The delegatory model is by far the most prevalent. It appears that elites and publics, in many countries, quite unthinkingly, support a "representative" system as the only possible democratic form. Why is this? Often representative systems of governance arose in direct or indirect continuity with monopolies of power of one sort or another, which had been originally established (maybe centuries ago but in some cases recently) by violence, war and conquest, corruption, trickery, treachery or heredity (e.g. monarchies and aristocracies, juntas of one sort or another, leaderships of revolutionary parties). It may appear natural, having moved a little away from some type of dictatorship or other, and perhaps having struggled for more freedom and justice, to support a "new" system in which leaders may from time to time be rejected and replaced by popular vote. But many of the old institutions and hierarchy, usually patriarchy as well, have been taken over and accepted. Critically seen, because parliaments are often weak, the party system in modern democracies may be regarded as a form of government in which the people are allowed to choose a ruling regime, effectively consisting of a few dozen, or less, prominent leaders (or, in those countries in which the parliamentary system works well, perhaps a few hundred leaders). Having been elected, this "regime" is often criticised for being mainly responsive to its "entourage" (in modern times the powerful financial, industrial, sometimes religious lobbies) with the voter having almost nothing to say, with no effective contact to government, parliament or executive in the periods (during which all supposedly collective decisions are made) between infrequent elections. (For historical perspective on modern democratic systems see, regarding Britain, Ascherson 1994 and, regarding the United States of America, Costello 1996.)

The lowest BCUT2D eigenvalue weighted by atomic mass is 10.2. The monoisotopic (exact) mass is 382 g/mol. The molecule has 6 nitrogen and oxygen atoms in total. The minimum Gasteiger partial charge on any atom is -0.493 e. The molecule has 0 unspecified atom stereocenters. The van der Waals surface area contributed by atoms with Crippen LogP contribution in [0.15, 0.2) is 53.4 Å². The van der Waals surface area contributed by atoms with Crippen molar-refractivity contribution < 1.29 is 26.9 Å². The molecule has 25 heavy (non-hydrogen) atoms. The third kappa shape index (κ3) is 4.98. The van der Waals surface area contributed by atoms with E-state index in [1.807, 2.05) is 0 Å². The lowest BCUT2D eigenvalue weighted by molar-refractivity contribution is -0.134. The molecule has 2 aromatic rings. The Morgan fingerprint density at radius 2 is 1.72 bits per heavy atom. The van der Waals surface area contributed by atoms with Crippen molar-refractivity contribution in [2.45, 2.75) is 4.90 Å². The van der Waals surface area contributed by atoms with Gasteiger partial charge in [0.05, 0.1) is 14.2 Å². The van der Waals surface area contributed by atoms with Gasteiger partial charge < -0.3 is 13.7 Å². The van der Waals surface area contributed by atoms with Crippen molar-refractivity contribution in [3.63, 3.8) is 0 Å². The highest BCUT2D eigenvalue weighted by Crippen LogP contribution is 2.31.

My above picture has been painted in a "polarised" way for purposes of illustration. For instance, the partial, mediating, balancing role of organisations to which the interests of sectors of the community are delegated (e.g. trade unions), the specialised lobbies (e.g. to protect environment; for guns) and existing elements of direct democracy (e.g. referenda, mentioned elsewhere) have not been brought in. I leave the reader to judge whether the picture reflects her or his experience.


Capacity of parliament to control government, and the degree of independence of MPs from party discipline (in some systems imposed by members known as "whips"!) vary from country to country. Matters of intra-governmental and parliamentary reform, and relations between legislative and executive, will not be treated at all fully here. Suffice it to say that ICT may extensively change the ways in which government works (van de Donk 1995), and may alter the relationship between elected representatives and administrations, as illustrated in a Finnish municipality (Asunmaa 1996). Also, the "informatisation" of government and administration has considerable implications for the citizens who are the "consumers" and "owners" of these organisations. There may be some benefits in terms of ease of citizens' access to delegates, officials and to some forms of public information. There will also be increased difficulty for "outsiders" (most citizens) because of increasing complexity of the information and the ICT systems used to store and manage it. The "corridors of power" (from the title of a well known book by C.P. Snow), already locked to the ears and eyes of most citizens, perhaps "Kafkaesque", become increasingly "virtual". Also, this informatisation of government and public administration (not to mention private and corporate information gathering) makes central control and manipulation of citizens and populations potentially much easier. There is the danger of "the glass human-being" (German: der glaesernde Mensch) and a system of "Orwell in Athens" (van de Donk 1995). This pithy book title implies that ICT can bring benefits but also dangers for freedom and democracy.